‘There should be clarity about the type of works that could be undertaken with sinking funds. In our view, such works should relate to the fabric and main elements of the external envelope, specifically external walls, foundations, roof, common parts including stair windows and rooflights.’

Secondly, communication by professionals on what repair priorities would be, and what they could cost.

The previous consultation by TWG included a response by an umbrella body as follows:

‘We recommend that ballpark costings be a mandatory element of the report. Experience in working on church buildings with quinquennial inspection reports suggests that lay people – those not engaged in the built environment in a professional capacity – find the language of such reports intimidating and difficult to engage with, to the point of taking no action. The terminology of such reports can conjure images of significant works programmes, which, if not costed, can cause considerable anxiety. An inspection report should empower tenement owners to take action through the provision of detailed, accessible and accurate information, and ballpark costs are an essential part of this. Without costs, the report has the potential to become an overly negative harbinger of decay that does not allow tenement owners to plan their repairs appropriately in accordance with their finances.’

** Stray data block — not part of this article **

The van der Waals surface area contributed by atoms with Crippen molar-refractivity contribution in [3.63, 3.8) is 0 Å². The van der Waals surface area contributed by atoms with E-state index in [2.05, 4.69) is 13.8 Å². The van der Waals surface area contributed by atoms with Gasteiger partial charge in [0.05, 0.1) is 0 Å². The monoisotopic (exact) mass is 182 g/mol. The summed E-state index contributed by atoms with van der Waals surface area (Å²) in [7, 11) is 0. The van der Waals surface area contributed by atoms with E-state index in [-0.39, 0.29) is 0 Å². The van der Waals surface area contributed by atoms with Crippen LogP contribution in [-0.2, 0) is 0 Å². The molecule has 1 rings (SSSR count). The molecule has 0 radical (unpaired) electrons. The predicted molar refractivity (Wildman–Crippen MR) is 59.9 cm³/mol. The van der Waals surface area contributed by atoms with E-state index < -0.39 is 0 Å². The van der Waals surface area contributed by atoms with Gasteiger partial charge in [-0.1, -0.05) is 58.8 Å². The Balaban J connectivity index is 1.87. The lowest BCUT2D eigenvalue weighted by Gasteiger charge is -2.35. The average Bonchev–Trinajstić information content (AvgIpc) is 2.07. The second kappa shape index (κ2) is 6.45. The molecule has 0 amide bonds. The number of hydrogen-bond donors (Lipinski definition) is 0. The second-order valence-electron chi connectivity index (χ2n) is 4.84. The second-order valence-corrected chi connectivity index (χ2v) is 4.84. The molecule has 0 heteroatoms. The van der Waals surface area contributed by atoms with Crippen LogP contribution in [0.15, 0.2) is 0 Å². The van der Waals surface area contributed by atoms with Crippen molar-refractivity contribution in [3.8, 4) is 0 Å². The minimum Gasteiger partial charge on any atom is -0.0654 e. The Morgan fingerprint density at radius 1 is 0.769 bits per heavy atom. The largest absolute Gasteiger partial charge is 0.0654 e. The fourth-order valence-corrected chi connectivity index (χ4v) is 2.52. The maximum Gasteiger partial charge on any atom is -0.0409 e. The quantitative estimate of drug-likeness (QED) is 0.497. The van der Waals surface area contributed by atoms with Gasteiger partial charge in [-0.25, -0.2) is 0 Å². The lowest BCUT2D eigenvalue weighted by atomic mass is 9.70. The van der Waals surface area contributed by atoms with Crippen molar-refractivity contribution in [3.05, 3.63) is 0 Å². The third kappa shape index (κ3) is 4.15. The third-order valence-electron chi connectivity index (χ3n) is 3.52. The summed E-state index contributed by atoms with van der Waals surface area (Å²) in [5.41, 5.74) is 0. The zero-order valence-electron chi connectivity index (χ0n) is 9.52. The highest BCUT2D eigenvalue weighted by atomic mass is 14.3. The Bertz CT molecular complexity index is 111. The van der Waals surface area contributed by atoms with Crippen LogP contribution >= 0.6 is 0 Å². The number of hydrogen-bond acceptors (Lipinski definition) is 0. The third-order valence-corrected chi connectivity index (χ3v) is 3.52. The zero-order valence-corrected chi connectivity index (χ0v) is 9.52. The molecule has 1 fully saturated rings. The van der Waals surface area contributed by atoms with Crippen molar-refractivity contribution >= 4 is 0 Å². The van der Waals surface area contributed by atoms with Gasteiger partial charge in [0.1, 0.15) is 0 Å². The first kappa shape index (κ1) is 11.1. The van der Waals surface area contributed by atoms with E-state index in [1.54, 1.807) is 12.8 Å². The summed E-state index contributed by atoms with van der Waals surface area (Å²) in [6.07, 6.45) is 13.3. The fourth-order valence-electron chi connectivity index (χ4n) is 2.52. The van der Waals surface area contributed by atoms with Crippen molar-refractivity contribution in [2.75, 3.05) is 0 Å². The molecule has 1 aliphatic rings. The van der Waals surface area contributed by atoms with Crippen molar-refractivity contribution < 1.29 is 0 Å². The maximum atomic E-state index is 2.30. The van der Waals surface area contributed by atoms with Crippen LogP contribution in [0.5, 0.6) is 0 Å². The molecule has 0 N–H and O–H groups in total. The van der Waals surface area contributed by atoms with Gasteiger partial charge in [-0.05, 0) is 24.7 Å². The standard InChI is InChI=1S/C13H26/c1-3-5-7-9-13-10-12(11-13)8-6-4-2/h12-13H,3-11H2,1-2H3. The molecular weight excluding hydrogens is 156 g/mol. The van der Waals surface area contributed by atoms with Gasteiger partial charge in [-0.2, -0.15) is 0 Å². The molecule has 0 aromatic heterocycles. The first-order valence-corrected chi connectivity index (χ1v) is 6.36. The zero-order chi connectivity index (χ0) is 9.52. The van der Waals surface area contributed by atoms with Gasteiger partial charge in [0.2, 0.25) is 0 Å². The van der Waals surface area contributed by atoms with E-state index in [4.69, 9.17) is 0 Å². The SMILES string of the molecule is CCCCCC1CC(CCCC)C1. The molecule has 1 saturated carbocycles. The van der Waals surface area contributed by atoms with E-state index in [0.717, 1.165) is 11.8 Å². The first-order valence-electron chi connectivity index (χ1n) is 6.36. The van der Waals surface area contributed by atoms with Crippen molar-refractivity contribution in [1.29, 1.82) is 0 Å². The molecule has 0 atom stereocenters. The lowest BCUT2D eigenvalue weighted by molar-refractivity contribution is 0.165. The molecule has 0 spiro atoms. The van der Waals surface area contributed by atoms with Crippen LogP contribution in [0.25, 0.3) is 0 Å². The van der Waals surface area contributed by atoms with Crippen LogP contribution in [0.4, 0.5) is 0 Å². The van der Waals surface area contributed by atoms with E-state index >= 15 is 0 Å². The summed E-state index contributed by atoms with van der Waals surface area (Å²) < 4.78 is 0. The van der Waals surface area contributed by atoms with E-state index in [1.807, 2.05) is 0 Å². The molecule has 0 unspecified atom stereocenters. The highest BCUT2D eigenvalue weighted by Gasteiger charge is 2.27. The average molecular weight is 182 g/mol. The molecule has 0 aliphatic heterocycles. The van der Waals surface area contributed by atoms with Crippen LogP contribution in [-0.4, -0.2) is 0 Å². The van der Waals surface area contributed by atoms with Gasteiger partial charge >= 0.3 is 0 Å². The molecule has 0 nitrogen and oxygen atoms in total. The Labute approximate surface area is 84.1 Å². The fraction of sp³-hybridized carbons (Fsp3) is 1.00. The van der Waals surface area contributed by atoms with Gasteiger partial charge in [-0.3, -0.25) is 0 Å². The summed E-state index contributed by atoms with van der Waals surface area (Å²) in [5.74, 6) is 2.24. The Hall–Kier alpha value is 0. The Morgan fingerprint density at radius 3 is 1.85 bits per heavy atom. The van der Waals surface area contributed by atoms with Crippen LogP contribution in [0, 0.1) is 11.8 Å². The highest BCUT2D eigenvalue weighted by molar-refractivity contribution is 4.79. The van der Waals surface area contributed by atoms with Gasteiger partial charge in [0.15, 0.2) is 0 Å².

Thirdly, communication about any BRF itself. One tenement owner asked during a focus group: